3. Men are probably more likely to benefit than women. This is a common theme I’ve seen repeated across several blogs. And stocky men probably benefit more than lanky men.
  4. Fasting probably isn’t wise for children. I’m not a parent. Do your own research.
  5. The optimal amount of fasting is likely to be the least amount needed to make a positive change. This will be different for different people. And that amount will change for the individual. For some people that optimal amount is zero. For some it might be a cycle of on and off. Cycles might daily, weekly, monthly or even seasonal.

Instead of viewing fasting as good or bad, I think it makes sense to look at where the individual is at on their health journey. I want to share my story and how it changed between 2008 and today.

Stress is cited as the primary reason to not fast, but I believe it cuts both ways. There is a stress associated with never missing an eating window. Always cooking. Always grocery shopping. Always trying to make the best food decisions with time restrictions can be taxing. From the post Peat-atarians and Fear of Hormetic Stress:

Before discovering IF, I was a slave to hunger. Every 3 or so waking hours, I had to eat. IF taught me how to be patient with food. I learned how to cook, because I could now chose to eat later rather than immediately.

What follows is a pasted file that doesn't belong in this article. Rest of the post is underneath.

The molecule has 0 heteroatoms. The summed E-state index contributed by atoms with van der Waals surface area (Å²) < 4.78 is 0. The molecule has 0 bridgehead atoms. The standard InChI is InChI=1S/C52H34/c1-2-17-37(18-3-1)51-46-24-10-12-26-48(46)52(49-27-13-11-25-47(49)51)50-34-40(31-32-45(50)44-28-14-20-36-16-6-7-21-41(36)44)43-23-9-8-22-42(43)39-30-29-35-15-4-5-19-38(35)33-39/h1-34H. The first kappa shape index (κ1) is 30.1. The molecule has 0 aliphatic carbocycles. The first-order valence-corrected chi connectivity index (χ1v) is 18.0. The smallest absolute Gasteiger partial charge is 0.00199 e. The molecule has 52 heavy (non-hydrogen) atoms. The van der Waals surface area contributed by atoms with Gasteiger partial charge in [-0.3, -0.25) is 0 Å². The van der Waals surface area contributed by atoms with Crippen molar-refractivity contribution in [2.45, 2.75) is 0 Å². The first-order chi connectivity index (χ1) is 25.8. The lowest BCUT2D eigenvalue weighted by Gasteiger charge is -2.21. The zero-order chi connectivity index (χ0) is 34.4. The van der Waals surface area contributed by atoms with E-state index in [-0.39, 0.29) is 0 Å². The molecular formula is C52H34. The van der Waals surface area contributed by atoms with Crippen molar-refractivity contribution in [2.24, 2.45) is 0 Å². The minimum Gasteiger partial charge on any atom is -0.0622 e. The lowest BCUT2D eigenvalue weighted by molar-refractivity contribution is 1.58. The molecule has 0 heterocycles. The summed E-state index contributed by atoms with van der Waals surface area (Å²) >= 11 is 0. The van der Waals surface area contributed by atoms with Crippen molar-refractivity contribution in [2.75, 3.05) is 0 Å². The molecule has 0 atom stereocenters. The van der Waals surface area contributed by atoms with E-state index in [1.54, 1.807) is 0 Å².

IF initially reduced my stress. I felt empowered. I learned I was stronger and more resilient than I had ever imagined. I cut way back on eating out and grabbing “nutritional bars” for quick calories and began discovering new foods that I could make in my own kitchen.

But then I made the mistake that many in the Paleo community did and that was take it too far. If a little is good, then more must be better? Nope.

In 2011, I did 70 consecutive days of Leangains, which is a 16 hour daily fast. During the 2nd month of the experiment I was often tired, always cold and I lost muscle. A few of his fanboys sent me emails or left comments on how it was my fault. I accepted some responsibility, but in the end I felt it was too much for me. My suspicion was confirmed when one my commenters Tauno found a old comment on the Leangains site from 2008 written by Berkhan.


This advice never made it into the 2010 Leangains Guide. Would I have done better with this strategy? Yes and I confirmed it later that summer. From my post Intermittent Fasting – Life After Leangains, I said this:

Since ending the daily 16 hour fasts, I have regained my strength and am now at the leanest point of my life. When I scaled back from daily fasts to 2-3 times per week, my metabolism kicked into gear and I started progressing again.